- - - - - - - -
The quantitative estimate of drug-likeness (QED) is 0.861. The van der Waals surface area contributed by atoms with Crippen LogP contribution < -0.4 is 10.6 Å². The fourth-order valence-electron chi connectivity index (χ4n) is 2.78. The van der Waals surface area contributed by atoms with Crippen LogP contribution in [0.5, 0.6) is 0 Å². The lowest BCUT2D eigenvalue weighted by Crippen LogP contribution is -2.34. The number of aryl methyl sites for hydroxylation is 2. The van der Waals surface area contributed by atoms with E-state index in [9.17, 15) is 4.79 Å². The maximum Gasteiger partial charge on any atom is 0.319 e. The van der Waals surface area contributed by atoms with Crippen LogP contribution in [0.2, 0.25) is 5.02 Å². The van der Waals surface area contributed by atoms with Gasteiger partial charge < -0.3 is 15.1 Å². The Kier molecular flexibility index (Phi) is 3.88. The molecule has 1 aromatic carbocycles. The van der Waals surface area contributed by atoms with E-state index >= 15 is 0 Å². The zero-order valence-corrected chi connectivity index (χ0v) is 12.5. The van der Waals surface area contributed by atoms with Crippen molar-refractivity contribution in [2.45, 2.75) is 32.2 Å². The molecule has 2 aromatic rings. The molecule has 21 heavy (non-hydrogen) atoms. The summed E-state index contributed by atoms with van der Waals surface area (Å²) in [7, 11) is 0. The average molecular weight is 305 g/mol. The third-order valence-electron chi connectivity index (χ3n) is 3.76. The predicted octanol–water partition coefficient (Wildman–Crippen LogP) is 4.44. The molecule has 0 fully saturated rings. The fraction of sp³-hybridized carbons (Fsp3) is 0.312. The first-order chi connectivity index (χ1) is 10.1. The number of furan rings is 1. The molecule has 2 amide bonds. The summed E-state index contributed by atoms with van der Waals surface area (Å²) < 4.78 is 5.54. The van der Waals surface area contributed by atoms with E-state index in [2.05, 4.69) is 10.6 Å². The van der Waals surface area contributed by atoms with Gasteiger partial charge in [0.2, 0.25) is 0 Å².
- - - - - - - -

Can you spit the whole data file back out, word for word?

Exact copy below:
The quantitative estimate of drug-likeness (QED) is 0.861. The van der Waals surface area contributed by atoms with Crippen LogP contribution < -0.4 is 10.6 Å². The fourth-order valence-electron chi connectivity index (χ4n) is 2.78. The van der Waals surface area contributed by atoms with Crippen LogP contribution in [0.5, 0.6) is 0 Å². The lowest BCUT2D eigenvalue weighted by Crippen LogP contribution is -2.34. The number of aryl methyl sites for hydroxylation is 2. The van der Waals surface area contributed by atoms with E-state index in [9.17, 15) is 4.79 Å². The maximum Gasteiger partial charge on any atom is 0.319 e. The van der Waals surface area contributed by atoms with Crippen LogP contribution in [0.2, 0.25) is 5.02 Å². The van der Waals surface area contributed by atoms with Gasteiger partial charge < -0.3 is 15.1 Å². The Kier molecular flexibility index (Phi) is 3.88. The molecule has 1 aromatic carbocycles. The van der Waals surface area contributed by atoms with E-state index >= 15 is 0 Å². The zero-order valence-corrected chi connectivity index (χ0v) is 12.5. The van der Waals surface area contributed by atoms with Crippen molar-refractivity contribution in [2.45, 2.75) is 32.2 Å². The molecule has 2 aromatic rings. The molecule has 21 heavy (non-hydrogen) atoms. The summed E-state index contributed by atoms with van der Waals surface area (Å²) in [7, 11) is 0. The average molecular weight is 305 g/mol. The third-order valence-electron chi connectivity index (χ3n) is 3.76. The predicted octanol–water partition coefficient (Wildman–Crippen LogP) is 4.44. The molecule has 0 fully saturated rings. The fraction of sp³-hybridized carbons (Fsp3) is 0.312. The first-order chi connectivity index (χ1) is 10.1. The number of furan rings is 1. The molecule has 2 amide bonds. The summed E-state index contributed by atoms with van der Waals surface area (Å²) < 4.78 is 5.54. The van der Waals surface area contributed by atoms with E-state index in [2.05, 4.69) is 10.6 Å². The van der Waals surface area contributed by atoms with Gasteiger partial charge in [0.2, 0.25) is 0 Å².